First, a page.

I think you mean ‘NAS’. In that case you might want to look at installing HassIO via Docker onto a Synology NAS. The Synology NAS’s are really good and quite powerful. If you run one on a UPS and hide it away somewhere it would suit your requirements very well, plus no need to worry about SD cards or USB booting.

Fake News. USB boot on Pi3 works perfectly well.

Thanks again for input sparkydave. I did a quick google search on Synology NAS, and it seems it is tied up to hardware. Based on this link https://www.pcmag.com/roundup/294930/the-best-nas-network-attached-storage-devices it seems the cheapest one runs about $166.

I have a brand new Pi 4 and a good (think it is Evo) 128 GB card, and a few good smaller SD cards. By Friday I should have my new 480 GB Kingston SSD and the USB 3.0 to SATA adapter. The main purpose of the hardware is to run Hass.io or HA installed via docker or similar. I am not looking to squeeze the most use out of the hardware, and seems Hass.io, a NAS and Pihole should be able to run at the same time without much issue. Might install influxdb and graf later on.

At the moment I do have a bad UPS (works fine for a few days, then it starts to beep, turn it off for a few days plug it back in, and it seems to work for a few days again) that I plan to replace in the near future.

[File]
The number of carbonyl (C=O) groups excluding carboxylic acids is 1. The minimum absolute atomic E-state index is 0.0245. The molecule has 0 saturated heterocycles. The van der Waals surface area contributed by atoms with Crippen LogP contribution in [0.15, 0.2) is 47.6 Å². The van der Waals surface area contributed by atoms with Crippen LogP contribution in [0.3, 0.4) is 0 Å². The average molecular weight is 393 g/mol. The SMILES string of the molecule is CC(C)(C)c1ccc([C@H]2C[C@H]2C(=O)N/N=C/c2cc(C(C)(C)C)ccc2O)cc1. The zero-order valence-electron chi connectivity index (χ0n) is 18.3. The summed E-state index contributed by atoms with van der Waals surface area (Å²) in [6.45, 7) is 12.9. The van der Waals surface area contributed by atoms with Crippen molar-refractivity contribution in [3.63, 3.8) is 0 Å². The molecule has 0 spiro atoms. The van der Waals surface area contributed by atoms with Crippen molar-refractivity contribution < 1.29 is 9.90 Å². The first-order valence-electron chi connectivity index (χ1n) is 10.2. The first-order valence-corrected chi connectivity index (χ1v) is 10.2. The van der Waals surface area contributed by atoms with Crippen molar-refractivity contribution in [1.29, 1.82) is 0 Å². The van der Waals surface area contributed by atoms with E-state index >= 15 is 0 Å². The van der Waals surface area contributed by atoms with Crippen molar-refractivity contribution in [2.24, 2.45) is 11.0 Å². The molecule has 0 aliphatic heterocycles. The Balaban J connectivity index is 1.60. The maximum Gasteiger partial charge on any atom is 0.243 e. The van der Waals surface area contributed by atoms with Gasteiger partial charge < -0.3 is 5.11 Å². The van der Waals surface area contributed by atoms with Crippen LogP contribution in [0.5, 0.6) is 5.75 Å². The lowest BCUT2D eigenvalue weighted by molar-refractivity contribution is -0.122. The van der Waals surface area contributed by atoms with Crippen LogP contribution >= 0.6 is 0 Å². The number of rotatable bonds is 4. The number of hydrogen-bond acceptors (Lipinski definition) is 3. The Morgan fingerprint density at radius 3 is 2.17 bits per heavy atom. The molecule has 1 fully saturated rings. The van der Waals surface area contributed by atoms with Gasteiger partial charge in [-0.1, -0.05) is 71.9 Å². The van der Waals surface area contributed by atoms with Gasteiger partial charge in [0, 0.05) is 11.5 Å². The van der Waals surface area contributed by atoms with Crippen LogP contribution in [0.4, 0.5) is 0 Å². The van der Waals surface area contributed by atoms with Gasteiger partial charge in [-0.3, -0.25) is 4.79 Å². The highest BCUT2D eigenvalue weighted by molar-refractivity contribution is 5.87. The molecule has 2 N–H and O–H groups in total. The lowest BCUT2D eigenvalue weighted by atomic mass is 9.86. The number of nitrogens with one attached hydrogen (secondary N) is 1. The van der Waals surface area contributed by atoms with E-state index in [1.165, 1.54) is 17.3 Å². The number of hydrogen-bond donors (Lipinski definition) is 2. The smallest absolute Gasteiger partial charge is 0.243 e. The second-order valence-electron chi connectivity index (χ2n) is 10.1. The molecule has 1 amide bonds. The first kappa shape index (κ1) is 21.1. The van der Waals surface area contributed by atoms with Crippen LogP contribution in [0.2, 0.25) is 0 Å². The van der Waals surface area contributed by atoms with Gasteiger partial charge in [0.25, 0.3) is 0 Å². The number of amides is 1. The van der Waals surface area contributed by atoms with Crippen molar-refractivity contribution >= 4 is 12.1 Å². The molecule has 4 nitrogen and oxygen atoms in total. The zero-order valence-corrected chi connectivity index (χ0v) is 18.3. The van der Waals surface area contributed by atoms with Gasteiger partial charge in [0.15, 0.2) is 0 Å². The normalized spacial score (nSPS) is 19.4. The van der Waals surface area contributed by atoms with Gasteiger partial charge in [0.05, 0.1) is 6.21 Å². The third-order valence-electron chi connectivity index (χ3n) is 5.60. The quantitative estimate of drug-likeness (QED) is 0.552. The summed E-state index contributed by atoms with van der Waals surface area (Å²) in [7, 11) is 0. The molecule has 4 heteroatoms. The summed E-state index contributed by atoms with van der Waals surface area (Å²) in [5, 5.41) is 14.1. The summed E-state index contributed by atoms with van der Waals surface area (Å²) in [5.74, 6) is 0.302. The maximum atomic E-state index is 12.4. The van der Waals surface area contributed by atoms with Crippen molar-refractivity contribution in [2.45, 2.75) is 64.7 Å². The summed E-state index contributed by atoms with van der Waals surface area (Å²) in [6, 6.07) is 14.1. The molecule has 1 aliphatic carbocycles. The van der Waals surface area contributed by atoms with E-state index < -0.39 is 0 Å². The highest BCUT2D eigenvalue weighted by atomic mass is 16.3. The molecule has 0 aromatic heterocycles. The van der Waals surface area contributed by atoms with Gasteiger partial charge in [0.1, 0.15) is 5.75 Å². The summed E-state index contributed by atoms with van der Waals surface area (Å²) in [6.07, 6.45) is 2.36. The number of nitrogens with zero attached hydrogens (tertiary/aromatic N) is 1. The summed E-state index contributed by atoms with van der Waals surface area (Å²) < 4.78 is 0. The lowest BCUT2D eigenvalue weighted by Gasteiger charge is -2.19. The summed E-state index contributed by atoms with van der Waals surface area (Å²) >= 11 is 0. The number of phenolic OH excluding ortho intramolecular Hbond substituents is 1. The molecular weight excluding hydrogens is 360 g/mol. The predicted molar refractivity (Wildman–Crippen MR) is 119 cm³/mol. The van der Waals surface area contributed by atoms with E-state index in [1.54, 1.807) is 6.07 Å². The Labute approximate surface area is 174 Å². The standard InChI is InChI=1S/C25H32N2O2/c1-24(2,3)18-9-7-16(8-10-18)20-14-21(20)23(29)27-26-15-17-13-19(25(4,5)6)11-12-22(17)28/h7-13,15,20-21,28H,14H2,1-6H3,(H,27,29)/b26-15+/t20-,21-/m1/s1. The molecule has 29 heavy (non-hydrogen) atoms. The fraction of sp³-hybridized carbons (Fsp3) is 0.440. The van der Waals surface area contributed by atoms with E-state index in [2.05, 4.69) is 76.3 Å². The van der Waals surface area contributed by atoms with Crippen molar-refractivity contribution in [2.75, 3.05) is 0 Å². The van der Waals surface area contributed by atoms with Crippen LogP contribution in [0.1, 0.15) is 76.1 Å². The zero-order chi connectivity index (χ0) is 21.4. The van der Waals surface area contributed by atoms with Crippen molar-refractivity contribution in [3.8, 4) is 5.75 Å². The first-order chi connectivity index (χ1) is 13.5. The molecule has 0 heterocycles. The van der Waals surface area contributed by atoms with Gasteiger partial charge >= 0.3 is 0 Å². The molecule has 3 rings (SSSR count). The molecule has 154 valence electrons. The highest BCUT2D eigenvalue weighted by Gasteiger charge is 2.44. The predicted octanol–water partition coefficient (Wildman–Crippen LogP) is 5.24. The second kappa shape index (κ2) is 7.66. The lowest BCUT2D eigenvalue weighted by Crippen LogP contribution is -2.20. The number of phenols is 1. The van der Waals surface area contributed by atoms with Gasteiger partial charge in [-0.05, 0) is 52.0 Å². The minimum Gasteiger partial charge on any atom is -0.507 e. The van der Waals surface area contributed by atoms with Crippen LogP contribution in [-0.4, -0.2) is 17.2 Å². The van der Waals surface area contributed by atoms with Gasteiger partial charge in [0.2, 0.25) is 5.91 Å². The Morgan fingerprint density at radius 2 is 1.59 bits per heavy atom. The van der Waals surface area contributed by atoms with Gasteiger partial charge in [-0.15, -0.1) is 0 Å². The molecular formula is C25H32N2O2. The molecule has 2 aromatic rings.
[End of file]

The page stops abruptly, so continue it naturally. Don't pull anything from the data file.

One of the main reasons I am tied to a Pi for my HA is because I do use the on board pins to read sensors and control some relays. Originally I was going to use the old Pi 3 B on my GFs house but then I realized I won’t be using the pins on her house, so I can just run zoneminder and HA on an old laptop of hers and call it a day. I assume there would be something else I could purchase for a Synology setup to have access to pins, but that just tarts getting bigger and more expensive.

I am on the “thinking” stage at the moment, so any input is very appreciated. For example I don’t even know if I can run hass.io, pihole and NAS without having to use a docker (which I am not sure exatly what it is, nor have I ever played with docker).